Nogo‐B is the major form of Nogo at the floor plate and likely mediates crossing of commissural axons in the mouse spinal cord
Nogo is a myelin associated protein that belongs to the reticulon superfamily proteins. It exists in at least three known isoforms, Nogo‐A, ‐B, and ‐C (GrandPre, Nakamura, Vartanian, & Strittmatter, 2000). In the adult central nervous system (CNS), Nogo is found in the myelin sheath and cell bodies of oligodendrocytes (Huber, Weinmann, Brosamle, Oertle, & Schwab, 2002; Kuhlmann, Remington, Maruschak, Owens, & Bruck, 2007). Nogo's inhibitory action on axon regeneration after CNS injuries has been studied extensively. The inhibitory effects of Nogo act through binding to the Nogo receptor (NgR) complex (Domeniconi et al., 2002; Wang et al., 2002). However, Nogo is also expressed in subsets of neurons in the adult CNS (Cheatwood, Emerick, Schwab, & Kartje, 2008; Huber et al., 2002), indicating functions other than inhibiting axon growth.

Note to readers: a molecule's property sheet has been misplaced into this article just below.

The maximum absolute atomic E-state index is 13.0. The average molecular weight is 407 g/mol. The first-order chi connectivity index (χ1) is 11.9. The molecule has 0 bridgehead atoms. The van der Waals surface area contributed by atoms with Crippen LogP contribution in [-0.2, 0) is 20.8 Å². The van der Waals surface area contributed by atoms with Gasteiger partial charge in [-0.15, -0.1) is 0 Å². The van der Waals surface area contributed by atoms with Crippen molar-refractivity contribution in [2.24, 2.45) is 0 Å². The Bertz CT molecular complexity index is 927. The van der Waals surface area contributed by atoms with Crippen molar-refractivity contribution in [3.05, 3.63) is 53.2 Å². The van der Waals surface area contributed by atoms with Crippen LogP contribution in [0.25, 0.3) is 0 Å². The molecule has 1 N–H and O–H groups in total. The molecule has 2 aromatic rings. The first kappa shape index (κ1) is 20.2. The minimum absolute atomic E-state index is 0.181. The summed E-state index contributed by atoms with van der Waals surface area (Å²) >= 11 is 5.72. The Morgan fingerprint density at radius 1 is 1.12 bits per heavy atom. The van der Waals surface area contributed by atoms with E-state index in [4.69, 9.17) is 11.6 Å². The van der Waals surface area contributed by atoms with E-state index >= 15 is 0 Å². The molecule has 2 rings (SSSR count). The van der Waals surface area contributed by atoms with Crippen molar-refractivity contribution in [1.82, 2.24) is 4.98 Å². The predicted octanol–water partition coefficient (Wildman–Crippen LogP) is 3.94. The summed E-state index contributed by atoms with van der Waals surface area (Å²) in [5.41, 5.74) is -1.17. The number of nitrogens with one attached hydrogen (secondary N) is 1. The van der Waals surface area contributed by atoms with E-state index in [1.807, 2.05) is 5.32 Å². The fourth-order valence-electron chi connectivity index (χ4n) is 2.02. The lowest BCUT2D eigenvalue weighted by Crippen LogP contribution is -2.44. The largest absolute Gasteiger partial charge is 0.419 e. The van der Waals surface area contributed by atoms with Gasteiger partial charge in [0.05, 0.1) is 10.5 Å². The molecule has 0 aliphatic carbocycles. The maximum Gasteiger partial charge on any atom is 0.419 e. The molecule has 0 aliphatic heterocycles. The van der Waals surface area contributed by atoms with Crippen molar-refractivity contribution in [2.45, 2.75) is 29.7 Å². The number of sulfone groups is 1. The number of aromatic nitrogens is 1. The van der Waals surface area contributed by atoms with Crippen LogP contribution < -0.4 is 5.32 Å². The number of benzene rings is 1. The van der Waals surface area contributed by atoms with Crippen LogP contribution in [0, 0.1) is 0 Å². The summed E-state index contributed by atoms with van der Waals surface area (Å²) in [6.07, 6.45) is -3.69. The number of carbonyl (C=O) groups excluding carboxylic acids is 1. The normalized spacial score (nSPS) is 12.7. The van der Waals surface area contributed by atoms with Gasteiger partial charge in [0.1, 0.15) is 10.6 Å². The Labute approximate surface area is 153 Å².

In our recent studies, Nogo, in particularly Nogo‐B, was shown to be expressed by the radial glia at the midline of mouse chiasm (Wang, Chan, Taylor, & Chan, 2008b; Wang, Wang, Ma, Taylor, & Chan, 2016). It contributes to the bilateral routing of optic axons through differential regulation of NgR expression on the nasal and ventral temporal axons at the chiasm (Wang, Chan, Taylor, & Chan, 2008a). We have also shown that Nogo is expressed strongly on the radial glia at the ventral midline of mouse spinal cord when commissural axons are growing through the floor plate (Wang, Wang, Zhao, & Chan, 2010). The expression of NgR is spatially regulated, with a basal level on axons growing toward and navigating the floor plate, but at an elevated level on axons after crossing and joining the longitudinal tracts. This expression pattern suggests a role for Nogo in the post‐crossing phase. However, other studies have shown that Nogo is expressed largely in neurons and axons in the developing spinal cord rather than on glial cells (Caltharp et al., 2007; Huber et al., 2002; O'Neill, Whalley, & Ferretti, 2004), arguing against a role in axon guidance.